Blanco also testified that it was Loiacono’s job to keep the department’s computers from accessing such sites, and that he fully understood how certain software could be used to track Internet activity.

Det. Karl Maracotta is a 19-year veteran investigator with the Fort Lauderdale Police Department who specializes in computer and information technology. He has been assigned to the department’s Information Management Division for the past 13 years.

Maracotta testified that Loiacono had made extensive use of HideBehind.com, a website that specializes in hardcore, gay videos, and is designed to conceal Internet activity. Access to HideBehind.com can only be granted to individuals who have set up accounts with passwords.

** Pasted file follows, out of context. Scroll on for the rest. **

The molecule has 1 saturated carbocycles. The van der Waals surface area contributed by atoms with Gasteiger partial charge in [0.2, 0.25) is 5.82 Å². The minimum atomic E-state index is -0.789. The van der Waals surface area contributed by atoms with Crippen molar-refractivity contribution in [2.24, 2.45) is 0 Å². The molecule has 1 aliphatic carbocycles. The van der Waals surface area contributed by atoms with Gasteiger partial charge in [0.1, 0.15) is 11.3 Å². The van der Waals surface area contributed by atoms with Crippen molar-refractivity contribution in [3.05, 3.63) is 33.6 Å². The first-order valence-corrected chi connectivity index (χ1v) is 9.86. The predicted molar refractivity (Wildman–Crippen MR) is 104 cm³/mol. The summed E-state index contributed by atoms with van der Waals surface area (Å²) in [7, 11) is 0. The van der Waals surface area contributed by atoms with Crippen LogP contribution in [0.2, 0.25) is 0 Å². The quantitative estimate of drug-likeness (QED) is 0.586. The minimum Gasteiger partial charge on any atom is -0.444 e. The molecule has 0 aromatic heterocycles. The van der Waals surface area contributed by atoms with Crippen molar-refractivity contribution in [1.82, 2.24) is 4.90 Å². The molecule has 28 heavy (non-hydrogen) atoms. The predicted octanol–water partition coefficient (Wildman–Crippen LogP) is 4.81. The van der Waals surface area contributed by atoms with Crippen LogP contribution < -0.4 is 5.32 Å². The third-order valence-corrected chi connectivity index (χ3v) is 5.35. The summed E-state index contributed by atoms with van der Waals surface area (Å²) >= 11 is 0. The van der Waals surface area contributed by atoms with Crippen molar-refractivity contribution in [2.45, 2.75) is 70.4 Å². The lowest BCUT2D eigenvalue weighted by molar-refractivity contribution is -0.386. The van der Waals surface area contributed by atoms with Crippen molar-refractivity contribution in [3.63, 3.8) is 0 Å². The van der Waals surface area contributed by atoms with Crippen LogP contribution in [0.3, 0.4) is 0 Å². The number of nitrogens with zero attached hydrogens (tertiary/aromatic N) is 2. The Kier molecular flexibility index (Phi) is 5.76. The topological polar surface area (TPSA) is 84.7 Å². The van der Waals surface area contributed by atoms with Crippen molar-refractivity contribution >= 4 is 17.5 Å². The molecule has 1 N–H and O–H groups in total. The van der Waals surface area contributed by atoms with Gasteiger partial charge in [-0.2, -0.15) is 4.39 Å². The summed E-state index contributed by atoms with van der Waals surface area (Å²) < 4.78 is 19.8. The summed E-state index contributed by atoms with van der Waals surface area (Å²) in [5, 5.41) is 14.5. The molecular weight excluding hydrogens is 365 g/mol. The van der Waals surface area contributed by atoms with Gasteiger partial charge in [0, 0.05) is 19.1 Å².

Maracotta found that based on the large bandwidths of time Loiacono spent on HideBehind.com,  “that either a very large file was downloaded or streaming video may have been viewed.”

Maracotta also discovered that the Internet histories on the two computers used by Loiacono had been purposely deleted.

“There are many examples you can give, but truly when you look at the scope and I should say magnitude of the amount of sites here, it indicates to me that there was no official business or reason for accessing these sites,” Maracotta said during questioning by investigators. “It would not be part of one’s scope of work within Information Systems.”

Under the federal “Garrity Rule,’’ which compels police department employees to give sworn testimony about job-related matters for possible disciplinary action, but which cannot be used for criminal prosecution, Loiacono was ordered to submit to questioning from investigators about his Internet activity, under oath.

During his initial testimony on May 5, Loiacono acknowledged visiting graphic porn sites for a few hours a week, but said he was working on a recruiting project for the department’s website at the time.